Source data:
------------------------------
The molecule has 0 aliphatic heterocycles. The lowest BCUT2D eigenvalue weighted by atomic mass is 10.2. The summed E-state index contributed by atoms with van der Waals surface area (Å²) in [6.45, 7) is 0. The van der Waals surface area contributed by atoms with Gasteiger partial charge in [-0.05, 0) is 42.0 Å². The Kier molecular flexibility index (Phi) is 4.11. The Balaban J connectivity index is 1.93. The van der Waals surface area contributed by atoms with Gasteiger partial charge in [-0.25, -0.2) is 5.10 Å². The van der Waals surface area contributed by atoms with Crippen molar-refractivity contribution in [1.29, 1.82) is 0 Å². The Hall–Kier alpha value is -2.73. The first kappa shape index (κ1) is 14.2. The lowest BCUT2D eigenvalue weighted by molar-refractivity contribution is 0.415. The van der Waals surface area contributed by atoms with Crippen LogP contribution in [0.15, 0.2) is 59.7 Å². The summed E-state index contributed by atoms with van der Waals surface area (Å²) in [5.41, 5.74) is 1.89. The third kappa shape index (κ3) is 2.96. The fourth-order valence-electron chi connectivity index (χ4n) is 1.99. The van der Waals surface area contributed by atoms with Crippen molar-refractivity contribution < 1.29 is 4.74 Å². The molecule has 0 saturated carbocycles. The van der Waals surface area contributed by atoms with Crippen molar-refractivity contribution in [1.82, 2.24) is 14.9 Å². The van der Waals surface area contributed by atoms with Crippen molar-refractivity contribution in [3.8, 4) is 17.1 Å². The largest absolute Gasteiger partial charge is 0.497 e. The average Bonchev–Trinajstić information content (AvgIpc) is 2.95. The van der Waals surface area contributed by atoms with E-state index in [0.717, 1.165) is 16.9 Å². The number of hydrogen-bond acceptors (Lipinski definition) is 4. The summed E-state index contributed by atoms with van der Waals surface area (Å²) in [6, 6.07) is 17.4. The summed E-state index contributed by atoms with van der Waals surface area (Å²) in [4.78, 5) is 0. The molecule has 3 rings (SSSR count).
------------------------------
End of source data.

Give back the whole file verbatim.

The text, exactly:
The molecule has 0 aliphatic heterocycles. The lowest BCUT2D eigenvalue weighted by atomic mass is 10.2. The summed E-state index contributed by atoms with van der Waals surface area (Å²) in [6.45, 7) is 0. The van der Waals surface area contributed by atoms with Gasteiger partial charge in [-0.05, 0) is 42.0 Å². The Kier molecular flexibility index (Phi) is 4.11. The Balaban J connectivity index is 1.93. The van der Waals surface area contributed by atoms with Gasteiger partial charge in [-0.25, -0.2) is 5.10 Å². The van der Waals surface area contributed by atoms with Crippen molar-refractivity contribution in [1.29, 1.82) is 0 Å². The Hall–Kier alpha value is -2.73. The first kappa shape index (κ1) is 14.2. The lowest BCUT2D eigenvalue weighted by molar-refractivity contribution is 0.415. The van der Waals surface area contributed by atoms with Crippen LogP contribution in [0.15, 0.2) is 59.7 Å². The summed E-state index contributed by atoms with van der Waals surface area (Å²) in [5.41, 5.74) is 1.89. The third kappa shape index (κ3) is 2.96. The fourth-order valence-electron chi connectivity index (χ4n) is 1.99. The van der Waals surface area contributed by atoms with Crippen molar-refractivity contribution < 1.29 is 4.74 Å². The molecule has 0 saturated carbocycles. The van der Waals surface area contributed by atoms with Crippen molar-refractivity contribution in [1.82, 2.24) is 14.9 Å². The van der Waals surface area contributed by atoms with Crippen molar-refractivity contribution in [3.8, 4) is 17.1 Å². The largest absolute Gasteiger partial charge is 0.497 e. The average Bonchev–Trinajstić information content (AvgIpc) is 2.95. The van der Waals surface area contributed by atoms with E-state index in [0.717, 1.165) is 16.9 Å². The number of hydrogen-bond acceptors (Lipinski definition) is 4. The summed E-state index contributed by atoms with van der Waals surface area (Å²) in [6, 6.07) is 17.4. The summed E-state index contributed by atoms with van der Waals surface area (Å²) in [4.78, 5) is 0. The molecule has 3 rings (SSSR count).